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Pope Francis spoke during an interview with Carlos Herrera of COPE, the radio network owned by the Spanish bishops’ conference, at the Vatican in late August.
Pope Francis spoke during an interview with Carlos Herrera of COPE, the radio network owned by the Spanish bishops’ conference, at the Vatican in late August.
Photo Credit: Courtesy of COPE

In wide-ranging interview, Pope Francis addresses Curia reforms, abuse, Afghanistan

Interview was broadcast Sept. 1 by COPE, the radio station of the Spanish bishops’ conference

VATICAN CITY — While financial reforms in the Vatican are progressing steadily, cases involving corruption and malfeasance in the Eternal City are “a disease that we relapse into,” Pope Francis said.

In a wide-ranging interview broadcast Sept. 1 by COPE, the Spanish radio station owned by the Spanish bishops’ conference, Pope Francis said changes made in the Vatican’s financial laws have allowed prosecutors to “become more independent” in their investigations.

“Let’s hope that these steps we are taking … will help to make these events happen less and less,” he said.

During the interview, the pope was asked about the Vatican trial against 10 individuals and entities, including Cardinal Angelo Becciu, former prefect of the Congregation for Saints’ Causes, on charges ranging from embezzlement to money laundering and abuse of office.

The charges stemmed from a Vatican investigation into how the Secretariat of State used $200 million to finance a property development project in London’s posh Chelsea district and incurred millions of dollars in debt. At the time, then-Archbishop Becciu served as “sostituto,” the No. 3 position in the Vatican Secretariat of State.

Cardinal Becciu was forced to offer his resignation to the pope in September 2020, after he was accused of embezzling an estimated 100,000 euros of Vatican funds and redirecting them to Spes, a Caritas organization run by his brother, Tonino Becciu.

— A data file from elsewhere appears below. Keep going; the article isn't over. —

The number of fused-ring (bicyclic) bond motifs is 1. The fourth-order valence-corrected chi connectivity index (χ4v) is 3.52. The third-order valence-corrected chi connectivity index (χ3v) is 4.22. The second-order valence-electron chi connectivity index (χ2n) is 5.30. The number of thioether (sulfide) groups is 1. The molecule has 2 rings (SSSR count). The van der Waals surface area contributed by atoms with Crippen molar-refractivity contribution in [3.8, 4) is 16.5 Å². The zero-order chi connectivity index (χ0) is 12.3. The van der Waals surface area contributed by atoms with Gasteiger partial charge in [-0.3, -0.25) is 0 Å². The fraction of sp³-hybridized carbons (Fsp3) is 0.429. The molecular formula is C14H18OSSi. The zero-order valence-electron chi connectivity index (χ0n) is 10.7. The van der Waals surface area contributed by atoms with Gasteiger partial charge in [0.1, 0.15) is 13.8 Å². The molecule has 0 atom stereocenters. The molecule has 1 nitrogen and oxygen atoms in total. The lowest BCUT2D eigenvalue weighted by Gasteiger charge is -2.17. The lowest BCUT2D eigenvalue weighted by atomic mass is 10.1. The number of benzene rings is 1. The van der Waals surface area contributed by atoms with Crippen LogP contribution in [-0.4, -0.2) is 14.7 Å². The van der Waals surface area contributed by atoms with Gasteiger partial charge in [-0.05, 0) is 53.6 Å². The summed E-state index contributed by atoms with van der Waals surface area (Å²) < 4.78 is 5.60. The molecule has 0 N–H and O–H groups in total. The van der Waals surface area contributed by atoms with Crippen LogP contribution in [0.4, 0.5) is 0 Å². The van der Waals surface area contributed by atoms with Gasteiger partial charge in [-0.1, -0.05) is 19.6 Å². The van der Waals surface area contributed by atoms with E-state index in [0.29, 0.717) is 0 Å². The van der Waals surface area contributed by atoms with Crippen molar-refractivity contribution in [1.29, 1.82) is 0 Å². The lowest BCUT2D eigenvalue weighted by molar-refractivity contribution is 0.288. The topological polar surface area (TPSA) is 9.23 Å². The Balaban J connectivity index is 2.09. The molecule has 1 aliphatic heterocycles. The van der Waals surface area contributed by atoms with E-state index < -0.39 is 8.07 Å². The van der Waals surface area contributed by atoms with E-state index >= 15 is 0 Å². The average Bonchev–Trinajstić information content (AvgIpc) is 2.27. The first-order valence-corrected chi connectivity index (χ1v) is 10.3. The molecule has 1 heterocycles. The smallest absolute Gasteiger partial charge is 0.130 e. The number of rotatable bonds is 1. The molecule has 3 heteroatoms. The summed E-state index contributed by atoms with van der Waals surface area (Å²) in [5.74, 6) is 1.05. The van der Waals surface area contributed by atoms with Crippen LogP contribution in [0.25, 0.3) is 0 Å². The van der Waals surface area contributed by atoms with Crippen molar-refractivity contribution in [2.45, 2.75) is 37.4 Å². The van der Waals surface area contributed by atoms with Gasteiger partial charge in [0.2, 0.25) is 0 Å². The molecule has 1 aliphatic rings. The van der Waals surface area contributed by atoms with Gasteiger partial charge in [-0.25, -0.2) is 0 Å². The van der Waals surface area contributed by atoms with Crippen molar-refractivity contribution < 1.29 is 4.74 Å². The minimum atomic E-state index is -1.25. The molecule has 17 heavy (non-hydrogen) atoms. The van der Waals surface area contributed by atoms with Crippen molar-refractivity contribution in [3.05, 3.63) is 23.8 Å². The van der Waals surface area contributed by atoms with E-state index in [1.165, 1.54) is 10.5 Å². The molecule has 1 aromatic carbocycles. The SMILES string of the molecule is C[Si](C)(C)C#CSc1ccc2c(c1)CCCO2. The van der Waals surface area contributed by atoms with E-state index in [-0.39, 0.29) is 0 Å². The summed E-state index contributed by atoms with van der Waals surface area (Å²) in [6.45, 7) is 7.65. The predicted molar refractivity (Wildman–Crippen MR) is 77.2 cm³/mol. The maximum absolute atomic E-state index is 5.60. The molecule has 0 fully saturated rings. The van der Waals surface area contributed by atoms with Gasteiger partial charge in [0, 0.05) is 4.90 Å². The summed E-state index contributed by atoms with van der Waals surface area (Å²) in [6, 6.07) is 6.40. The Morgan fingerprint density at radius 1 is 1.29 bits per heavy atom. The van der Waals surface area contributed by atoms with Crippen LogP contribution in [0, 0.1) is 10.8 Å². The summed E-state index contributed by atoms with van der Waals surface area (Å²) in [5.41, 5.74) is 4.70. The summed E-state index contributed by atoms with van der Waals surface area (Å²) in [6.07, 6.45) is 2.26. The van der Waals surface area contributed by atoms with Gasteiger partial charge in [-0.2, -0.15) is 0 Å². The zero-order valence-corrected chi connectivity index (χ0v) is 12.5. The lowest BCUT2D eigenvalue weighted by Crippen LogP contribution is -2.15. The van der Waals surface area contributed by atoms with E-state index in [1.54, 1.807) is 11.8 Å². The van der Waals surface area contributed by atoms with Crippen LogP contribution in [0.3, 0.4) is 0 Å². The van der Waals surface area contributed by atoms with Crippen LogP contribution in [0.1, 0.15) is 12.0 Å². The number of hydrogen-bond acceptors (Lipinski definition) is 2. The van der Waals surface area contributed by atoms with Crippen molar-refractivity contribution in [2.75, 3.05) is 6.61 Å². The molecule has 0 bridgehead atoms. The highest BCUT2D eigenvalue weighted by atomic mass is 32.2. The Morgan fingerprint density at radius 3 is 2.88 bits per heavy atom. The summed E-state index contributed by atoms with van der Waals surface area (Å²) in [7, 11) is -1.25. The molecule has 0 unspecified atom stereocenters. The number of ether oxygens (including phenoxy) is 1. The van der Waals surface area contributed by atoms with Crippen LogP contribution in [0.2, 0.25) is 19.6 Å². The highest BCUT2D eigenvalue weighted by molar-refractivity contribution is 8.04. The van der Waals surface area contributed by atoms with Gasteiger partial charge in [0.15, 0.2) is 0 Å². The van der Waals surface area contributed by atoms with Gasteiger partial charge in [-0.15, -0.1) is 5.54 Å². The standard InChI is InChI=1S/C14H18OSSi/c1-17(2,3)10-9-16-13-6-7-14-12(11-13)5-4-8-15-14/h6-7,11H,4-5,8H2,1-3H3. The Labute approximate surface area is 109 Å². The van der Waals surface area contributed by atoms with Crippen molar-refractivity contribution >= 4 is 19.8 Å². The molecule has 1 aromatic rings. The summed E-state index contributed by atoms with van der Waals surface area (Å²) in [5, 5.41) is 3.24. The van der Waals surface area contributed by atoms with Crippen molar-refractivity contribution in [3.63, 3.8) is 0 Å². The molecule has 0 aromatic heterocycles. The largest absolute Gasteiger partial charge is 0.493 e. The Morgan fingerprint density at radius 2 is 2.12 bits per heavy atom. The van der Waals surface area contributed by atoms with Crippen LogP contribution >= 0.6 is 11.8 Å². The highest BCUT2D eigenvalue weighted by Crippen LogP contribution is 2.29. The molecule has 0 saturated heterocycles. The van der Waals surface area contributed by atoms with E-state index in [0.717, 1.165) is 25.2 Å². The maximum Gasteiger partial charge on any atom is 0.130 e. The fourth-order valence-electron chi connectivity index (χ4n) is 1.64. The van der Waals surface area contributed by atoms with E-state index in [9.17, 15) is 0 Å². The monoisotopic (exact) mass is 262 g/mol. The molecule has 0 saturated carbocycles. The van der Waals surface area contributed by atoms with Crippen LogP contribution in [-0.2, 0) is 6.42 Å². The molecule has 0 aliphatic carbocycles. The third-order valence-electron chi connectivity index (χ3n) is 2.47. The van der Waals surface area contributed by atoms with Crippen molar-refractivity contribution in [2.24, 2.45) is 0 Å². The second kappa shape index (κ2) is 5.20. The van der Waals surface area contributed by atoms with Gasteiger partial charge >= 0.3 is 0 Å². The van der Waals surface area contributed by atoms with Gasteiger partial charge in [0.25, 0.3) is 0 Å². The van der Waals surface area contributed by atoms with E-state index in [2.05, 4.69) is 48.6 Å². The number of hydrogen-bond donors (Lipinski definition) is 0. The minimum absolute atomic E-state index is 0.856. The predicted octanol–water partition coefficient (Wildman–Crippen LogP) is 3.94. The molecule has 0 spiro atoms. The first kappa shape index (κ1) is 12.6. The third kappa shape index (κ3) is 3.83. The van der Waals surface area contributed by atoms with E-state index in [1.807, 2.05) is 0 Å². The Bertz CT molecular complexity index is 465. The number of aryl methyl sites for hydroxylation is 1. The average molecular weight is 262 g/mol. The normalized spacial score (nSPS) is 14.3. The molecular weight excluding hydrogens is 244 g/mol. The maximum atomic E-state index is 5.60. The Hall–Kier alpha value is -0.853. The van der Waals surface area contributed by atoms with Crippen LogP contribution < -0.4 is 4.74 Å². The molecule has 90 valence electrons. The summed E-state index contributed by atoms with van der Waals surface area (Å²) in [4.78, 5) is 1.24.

The pope told COPE he authorized the Vatican’s investigation into the property deal as a sign that he was “not afraid of transparency or the truth.”

“Sometimes it hurts a lot, but the truth is what sets us free,” he said.

When asked by COPE about the Catholic Church’s efforts to fight against clergy sexual abuse, Pope Francis praised the efforts made by Cardinal Sean P. O’Malley of Boston, president of the Pontifical Commission for the Protection of Minors.

Cardinal O’Malley, he said, was among those who spoke about the sexual abuse crisis “with courage,” especially when “it fell to him to settle the matter in Boston, and it was not easy.”

“The Commission for the Protection of Minors, which was Cardinal O’Malley’s invention, is now functioning,” he said.

The pope said sexual abuse is “a serious, global problem,” and he criticized governments that have failed to stop the production of child pornography, which he called “demonic.”

Pope Francis also said he is reviewing the proposed apostolic constitution for reforming and governing the Roman Curia.

The document, “Praedicate Evangelium” (“Preach the Gospel”) — which will replace “Pastor Bonus,” St. John Paul II’s 1988 constitution reforming the Curia — “is nearly finished” and there are only a few things that require “tweaking,” he said.

Pope Francis was asked about the Vatican’s renewal of an agreement with the Chinese government regarding the appointment of bishops.

The 2018 provisional agreement, the text of which has never been made public, outlines procedures for ensuring Catholic bishops are elected by the Catholic community in China and approved by the pope before their ordinations and installations, according to news reports at the time.

“What has been achieved so far in China was at least dialogue, some concrete things like the appointment of new bishops, slowly,” the pope said. “But these are also steps that may be questionable and” with varying results.

During the interview, the pope commented on the United States’ “20 years of occupation and then leaving” Afghanistan.

However, he mistakenly attributed a quote to German Chancellor Angela Merkel that criticized attempts to impose democracy in other countries; it was actually said by Russian President Vladimir Putin.

“It’s necessary to stop the irresponsible policy of enforcing its own values on others and attempts to build democracy in other countries based on outside models without taking into account historic, ethnic and religious issues and fully ignoring other people’s traditions,” Putin said during an Aug. 20 meeting with Merkel in Moscow.

“Concise and conclusive,” the pope said about the quote. “I think this says a lot; and everyone can interpret it as they wish. But there I felt a wisdom in what this woman said.”

In the interview, the pope said that while the reasons for withdrawing Afghanistan were legitimate, the way it was carried out did not take into account “all the eventualities.”

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